In a pending NLRB case, an employees’ rights advocacy group, the National Right to Work Legal Defense Foundation (“NRTW”), filed an amicus brief supporting poultry plant workers seeking to decertify their union, the United Food and Commercial Workers Union (“UFCW”), even though there was a collective bargaining agreement in place between the UFCW and their employer. The facts of the case are complex. But, the issue presented in the amicus brief and reply from the union is simple: should the NLRB abolish the decades-old contract bar rule that prohibits an election to oust a union with a collective bargaining agreement in effect?

The contract bar doctrine is the rule that once a collective bargaining agreement is executed, no representative elections are permitted for that bargaining unit for up to three years. This includes barring rival union petitions during that period as well. Generally, the rule is meant to promote labor peace by providing stability in the bargaining unit representation for the duration of the collective bargaining agreement (up to three years).

The NLRB has asked for public amicus input on whether it should rescind the contract bar doctrine, retain it as it currently exists, or retain the doctrine with modifications. The deadline for filing amicus briefs was September 8, 2020.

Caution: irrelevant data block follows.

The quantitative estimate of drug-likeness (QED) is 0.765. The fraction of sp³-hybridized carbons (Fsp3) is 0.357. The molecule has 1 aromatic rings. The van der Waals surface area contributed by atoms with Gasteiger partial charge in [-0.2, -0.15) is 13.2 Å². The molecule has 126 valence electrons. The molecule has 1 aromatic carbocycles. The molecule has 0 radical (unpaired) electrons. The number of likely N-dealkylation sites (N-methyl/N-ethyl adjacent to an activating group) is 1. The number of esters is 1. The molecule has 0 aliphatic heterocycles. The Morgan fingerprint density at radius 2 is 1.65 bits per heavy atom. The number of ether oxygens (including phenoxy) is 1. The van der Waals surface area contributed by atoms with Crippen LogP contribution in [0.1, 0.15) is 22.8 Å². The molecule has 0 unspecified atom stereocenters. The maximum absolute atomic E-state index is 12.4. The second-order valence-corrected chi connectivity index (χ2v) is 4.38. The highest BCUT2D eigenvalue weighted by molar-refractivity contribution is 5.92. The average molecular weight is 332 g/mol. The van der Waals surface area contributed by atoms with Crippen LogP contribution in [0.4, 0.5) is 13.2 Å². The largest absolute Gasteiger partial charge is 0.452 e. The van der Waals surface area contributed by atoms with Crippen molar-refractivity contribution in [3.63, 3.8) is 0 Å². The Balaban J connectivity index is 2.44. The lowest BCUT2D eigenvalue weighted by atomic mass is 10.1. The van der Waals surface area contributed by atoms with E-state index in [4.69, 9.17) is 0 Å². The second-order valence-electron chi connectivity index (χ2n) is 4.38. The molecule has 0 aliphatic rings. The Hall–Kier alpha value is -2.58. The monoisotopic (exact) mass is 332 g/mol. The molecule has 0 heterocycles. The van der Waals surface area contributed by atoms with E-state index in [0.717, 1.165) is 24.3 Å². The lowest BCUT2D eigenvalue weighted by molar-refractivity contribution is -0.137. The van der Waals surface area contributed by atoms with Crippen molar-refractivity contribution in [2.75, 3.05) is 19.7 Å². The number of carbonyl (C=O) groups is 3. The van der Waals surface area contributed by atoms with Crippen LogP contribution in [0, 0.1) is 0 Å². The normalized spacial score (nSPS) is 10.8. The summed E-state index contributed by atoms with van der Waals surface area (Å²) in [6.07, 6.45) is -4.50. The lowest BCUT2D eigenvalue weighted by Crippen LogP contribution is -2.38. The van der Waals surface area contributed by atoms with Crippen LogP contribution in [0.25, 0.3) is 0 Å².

NRTW favors abolishing the contract bar doctrine altogether. It argues that the doctrine improperly impinges on employees’ rights to choose their bargaining representative by protecting an unwanted union for up to three years during the term of a collective bargaining agreement. Union supporters argue that the contract bar is important labor law doctrine that maintains stability in collective bargaining relationships.

The NLRB’s public input period concludes next week. Will the Republican-majority board abolish the contract bar doctrine? Modify it? Or leave it as is? Employers should pay attention to what each of these outcomes could mean for them:

  • Status Quo. If the NLRB declines to change the contract bar doctrine, employers can proceed business as usual. The doctrine will continue to prohibit elections during the duration of a collective bargaining agreement, except under a few defined exceptions.
  • Modification. If the NLRB reforms the contract bar doctrine, employers will need to stay abreast of the evolving law. Employers will need to identify which agreements bar elections and which don’t, under the new rule.
  • Abolition. If the NLRB abolishes the contract bar doctrine, employees will have the ability to seek decertification whenever they’d like. This may benefit employers, as bargaining unit employees may seek to oust a difficult-to-work-with union. Conversely, the frequent changes in bargaining representatives will create challenges in building a relationship with the representative and negotiating an agreement.

Both employers and unions should pay close attention to the NLRB’s decision on this important doctrine in the coming months and consult with experienced labor law practitioners to determine how any changes may affect the labor law landscape going forward.